June 28, 2016

Heinrich blocks intelligence authorization bill over privacy concerns

U.S. Senator Martin Heinrich. Official photo.

U.S. Sen. Martin Heinrich put a hold on an intelligence bill over what his office calls a “massive expansion of government surveillance.”

U.S. Senator Martin Heinrich. Official photo.

U.S. Senator Martin Heinrich. Official photo.

Heinrich’s office announced the hold on the Intelligence Authorization Act, which essentially blocks the legislation, on Tuesday morning. Heinrich said that he is doing so because of concerns over the constitutionality of the expanded authorization for domestic surveillance.

At issue are National Security Letters, which the federal government can use to get information without approval from a judge.

The Electronic Privacy Information Center says the letters give “the FBI the power to compel the disclosure of customer records held by banks, telephone companies, Internet Service Providers, and others.”

The proposal would expand the list of information the FBI could get using these letters.

“This represents a massive expansion of government surveillance and gives the FBI access to law-abiding Americans’ email and browser histories without judicial approval or independent oversight,” Heinrich said in a statement. “There is no question that our Intelligence Community needs the ability to collect critical information to guard against terrorist threats. However, the government shouldn’t have access to every Google search you’ve ever made and emails you’ve ever sent or received without a court order. Obtaining this warrant is straightforward and the FBI simply needs to establish a reasonable connection to terrorism or national security.”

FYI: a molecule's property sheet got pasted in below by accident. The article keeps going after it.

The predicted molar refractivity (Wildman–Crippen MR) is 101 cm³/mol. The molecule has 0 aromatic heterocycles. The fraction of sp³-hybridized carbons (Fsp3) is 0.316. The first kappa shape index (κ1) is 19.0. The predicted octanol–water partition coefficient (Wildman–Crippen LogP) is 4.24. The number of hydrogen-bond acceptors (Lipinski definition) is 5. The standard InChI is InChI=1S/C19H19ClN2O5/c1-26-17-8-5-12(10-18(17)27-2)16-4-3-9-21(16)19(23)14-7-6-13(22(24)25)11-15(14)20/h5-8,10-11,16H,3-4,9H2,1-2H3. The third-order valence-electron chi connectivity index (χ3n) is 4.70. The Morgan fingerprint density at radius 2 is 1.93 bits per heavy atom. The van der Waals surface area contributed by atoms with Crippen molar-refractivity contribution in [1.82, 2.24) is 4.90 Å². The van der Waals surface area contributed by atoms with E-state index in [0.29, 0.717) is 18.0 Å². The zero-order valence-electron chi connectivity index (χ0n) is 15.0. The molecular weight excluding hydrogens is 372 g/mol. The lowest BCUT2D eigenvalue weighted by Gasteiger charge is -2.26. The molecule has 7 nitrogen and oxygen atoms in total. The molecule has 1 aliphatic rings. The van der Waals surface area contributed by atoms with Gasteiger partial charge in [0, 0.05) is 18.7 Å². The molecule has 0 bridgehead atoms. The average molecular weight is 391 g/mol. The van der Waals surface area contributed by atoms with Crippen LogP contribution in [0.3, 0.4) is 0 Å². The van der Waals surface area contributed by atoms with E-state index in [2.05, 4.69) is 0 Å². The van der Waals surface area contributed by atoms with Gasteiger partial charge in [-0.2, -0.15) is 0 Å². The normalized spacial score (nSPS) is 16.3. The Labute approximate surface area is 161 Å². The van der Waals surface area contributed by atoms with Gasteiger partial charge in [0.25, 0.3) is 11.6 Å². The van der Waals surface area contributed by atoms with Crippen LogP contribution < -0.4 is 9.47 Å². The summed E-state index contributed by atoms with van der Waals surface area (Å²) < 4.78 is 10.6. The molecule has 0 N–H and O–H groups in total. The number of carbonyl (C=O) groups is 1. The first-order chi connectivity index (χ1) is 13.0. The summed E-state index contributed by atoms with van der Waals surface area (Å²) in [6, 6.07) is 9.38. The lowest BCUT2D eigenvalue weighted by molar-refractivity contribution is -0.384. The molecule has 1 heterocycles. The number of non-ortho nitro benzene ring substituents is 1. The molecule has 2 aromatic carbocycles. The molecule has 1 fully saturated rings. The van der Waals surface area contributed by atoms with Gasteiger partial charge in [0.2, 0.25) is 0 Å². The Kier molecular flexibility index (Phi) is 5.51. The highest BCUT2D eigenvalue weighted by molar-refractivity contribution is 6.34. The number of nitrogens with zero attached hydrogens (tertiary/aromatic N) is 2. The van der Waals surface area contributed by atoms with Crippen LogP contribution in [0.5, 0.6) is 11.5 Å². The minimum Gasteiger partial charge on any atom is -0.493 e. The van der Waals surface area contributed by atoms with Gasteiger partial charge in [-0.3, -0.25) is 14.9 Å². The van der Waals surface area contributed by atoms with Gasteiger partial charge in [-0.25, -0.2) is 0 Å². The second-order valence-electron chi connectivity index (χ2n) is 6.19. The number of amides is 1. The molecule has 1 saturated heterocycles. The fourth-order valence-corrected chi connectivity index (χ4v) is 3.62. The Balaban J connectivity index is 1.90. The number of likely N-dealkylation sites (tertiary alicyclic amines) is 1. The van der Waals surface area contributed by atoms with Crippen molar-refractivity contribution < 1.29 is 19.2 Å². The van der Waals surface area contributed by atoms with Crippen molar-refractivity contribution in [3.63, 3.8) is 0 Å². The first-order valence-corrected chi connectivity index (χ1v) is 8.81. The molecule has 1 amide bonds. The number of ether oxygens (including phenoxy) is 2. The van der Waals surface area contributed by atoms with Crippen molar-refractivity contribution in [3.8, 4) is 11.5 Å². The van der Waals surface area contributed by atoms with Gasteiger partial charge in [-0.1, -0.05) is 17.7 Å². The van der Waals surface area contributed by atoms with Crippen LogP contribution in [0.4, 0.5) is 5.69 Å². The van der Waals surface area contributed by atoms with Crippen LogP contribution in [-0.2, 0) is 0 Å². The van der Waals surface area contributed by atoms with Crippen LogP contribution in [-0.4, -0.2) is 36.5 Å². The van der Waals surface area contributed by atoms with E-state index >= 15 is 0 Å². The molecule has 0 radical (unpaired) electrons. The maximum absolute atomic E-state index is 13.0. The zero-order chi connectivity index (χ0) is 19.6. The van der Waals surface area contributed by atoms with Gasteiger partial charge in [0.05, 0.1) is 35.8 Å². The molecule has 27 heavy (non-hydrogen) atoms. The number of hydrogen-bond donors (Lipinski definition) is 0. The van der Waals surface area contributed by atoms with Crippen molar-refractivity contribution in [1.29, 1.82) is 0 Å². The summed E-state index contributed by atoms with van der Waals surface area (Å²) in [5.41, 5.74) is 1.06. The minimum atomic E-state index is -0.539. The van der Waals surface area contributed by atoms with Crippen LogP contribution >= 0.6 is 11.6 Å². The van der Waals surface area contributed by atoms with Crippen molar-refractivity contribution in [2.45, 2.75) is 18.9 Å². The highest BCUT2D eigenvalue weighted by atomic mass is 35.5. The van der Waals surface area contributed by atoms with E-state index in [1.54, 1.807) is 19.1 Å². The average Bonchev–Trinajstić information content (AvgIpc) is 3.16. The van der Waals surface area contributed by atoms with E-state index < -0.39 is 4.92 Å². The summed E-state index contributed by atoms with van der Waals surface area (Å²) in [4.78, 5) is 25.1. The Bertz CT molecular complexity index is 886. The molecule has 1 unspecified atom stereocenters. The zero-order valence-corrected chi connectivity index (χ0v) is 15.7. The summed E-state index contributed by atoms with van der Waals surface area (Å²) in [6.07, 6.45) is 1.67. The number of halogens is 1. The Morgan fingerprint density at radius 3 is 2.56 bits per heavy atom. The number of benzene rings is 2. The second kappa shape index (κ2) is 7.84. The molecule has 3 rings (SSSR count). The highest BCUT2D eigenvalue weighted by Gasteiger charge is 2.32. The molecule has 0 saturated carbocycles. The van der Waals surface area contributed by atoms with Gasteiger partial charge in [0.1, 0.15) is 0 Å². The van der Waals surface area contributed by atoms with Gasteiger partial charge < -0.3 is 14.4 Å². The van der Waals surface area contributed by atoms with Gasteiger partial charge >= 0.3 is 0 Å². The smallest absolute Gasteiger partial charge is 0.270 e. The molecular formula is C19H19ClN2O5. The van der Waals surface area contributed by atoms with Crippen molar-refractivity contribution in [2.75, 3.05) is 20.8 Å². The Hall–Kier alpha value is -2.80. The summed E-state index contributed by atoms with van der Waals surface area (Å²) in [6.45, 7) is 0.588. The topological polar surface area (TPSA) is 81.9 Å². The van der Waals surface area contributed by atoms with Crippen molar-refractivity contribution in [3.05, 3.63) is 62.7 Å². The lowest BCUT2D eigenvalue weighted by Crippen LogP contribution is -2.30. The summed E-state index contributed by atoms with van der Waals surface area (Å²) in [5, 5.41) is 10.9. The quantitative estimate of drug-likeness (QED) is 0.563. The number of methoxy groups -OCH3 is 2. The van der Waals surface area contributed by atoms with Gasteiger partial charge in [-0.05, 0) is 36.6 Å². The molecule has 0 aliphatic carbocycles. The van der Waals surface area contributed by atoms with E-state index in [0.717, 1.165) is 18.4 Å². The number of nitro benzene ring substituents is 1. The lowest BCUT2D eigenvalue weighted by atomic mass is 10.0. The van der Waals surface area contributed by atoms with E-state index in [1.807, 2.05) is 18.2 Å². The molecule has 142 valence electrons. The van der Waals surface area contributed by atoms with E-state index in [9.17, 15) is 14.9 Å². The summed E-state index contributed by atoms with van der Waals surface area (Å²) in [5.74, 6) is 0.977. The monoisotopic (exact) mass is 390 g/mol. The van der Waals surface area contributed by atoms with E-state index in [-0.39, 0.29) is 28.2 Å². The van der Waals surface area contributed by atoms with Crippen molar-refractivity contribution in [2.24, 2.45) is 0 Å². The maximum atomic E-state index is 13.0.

This isn’t the first time that Heinrich opposed a bill out of the Senate Intelligence Committee on concerns over data collection by the federal government.

In 2013, Heinrich was one of four Senators to vote against a bill designed to “fix” the Foreign Intelligence Surveillance Act, or FISA. Heinrich argued that it did not go far enough.